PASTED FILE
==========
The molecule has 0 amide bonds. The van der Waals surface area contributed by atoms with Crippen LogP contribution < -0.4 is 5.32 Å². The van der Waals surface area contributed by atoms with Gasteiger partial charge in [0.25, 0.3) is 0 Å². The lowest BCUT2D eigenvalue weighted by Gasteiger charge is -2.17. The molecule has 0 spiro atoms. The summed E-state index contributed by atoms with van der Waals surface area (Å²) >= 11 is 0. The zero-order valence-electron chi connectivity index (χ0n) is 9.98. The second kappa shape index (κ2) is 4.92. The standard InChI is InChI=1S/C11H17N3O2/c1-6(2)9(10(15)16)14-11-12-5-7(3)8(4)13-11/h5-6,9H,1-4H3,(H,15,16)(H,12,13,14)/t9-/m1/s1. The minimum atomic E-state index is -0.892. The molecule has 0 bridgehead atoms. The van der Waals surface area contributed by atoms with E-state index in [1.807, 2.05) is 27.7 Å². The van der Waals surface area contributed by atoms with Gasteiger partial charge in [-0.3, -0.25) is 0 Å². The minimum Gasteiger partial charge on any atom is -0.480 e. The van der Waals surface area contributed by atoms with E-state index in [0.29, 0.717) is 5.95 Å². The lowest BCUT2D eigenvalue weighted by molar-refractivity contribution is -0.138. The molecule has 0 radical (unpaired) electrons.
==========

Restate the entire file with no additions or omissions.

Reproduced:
The molecule has 0 amide bonds. The van der Waals surface area contributed by atoms with Crippen LogP contribution < -0.4 is 5.32 Å². The van der Waals surface area contributed by atoms with Gasteiger partial charge in [0.25, 0.3) is 0 Å². The lowest BCUT2D eigenvalue weighted by Gasteiger charge is -2.17. The molecule has 0 spiro atoms. The summed E-state index contributed by atoms with van der Waals surface area (Å²) >= 11 is 0. The zero-order valence-electron chi connectivity index (χ0n) is 9.98. The second kappa shape index (κ2) is 4.92. The standard InChI is InChI=1S/C11H17N3O2/c1-6(2)9(10(15)16)14-11-12-5-7(3)8(4)13-11/h5-6,9H,1-4H3,(H,15,16)(H,12,13,14)/t9-/m1/s1. The minimum atomic E-state index is -0.892. The molecule has 0 bridgehead atoms. The van der Waals surface area contributed by atoms with E-state index in [1.807, 2.05) is 27.7 Å². The van der Waals surface area contributed by atoms with Gasteiger partial charge in [-0.3, -0.25) is 0 Å². The minimum Gasteiger partial charge on any atom is -0.480 e. The van der Waals surface area contributed by atoms with E-state index in [0.29, 0.717) is 5.95 Å². The lowest BCUT2D eigenvalue weighted by molar-refractivity contribution is -0.138. The molecule has 0 radical (unpaired) electrons.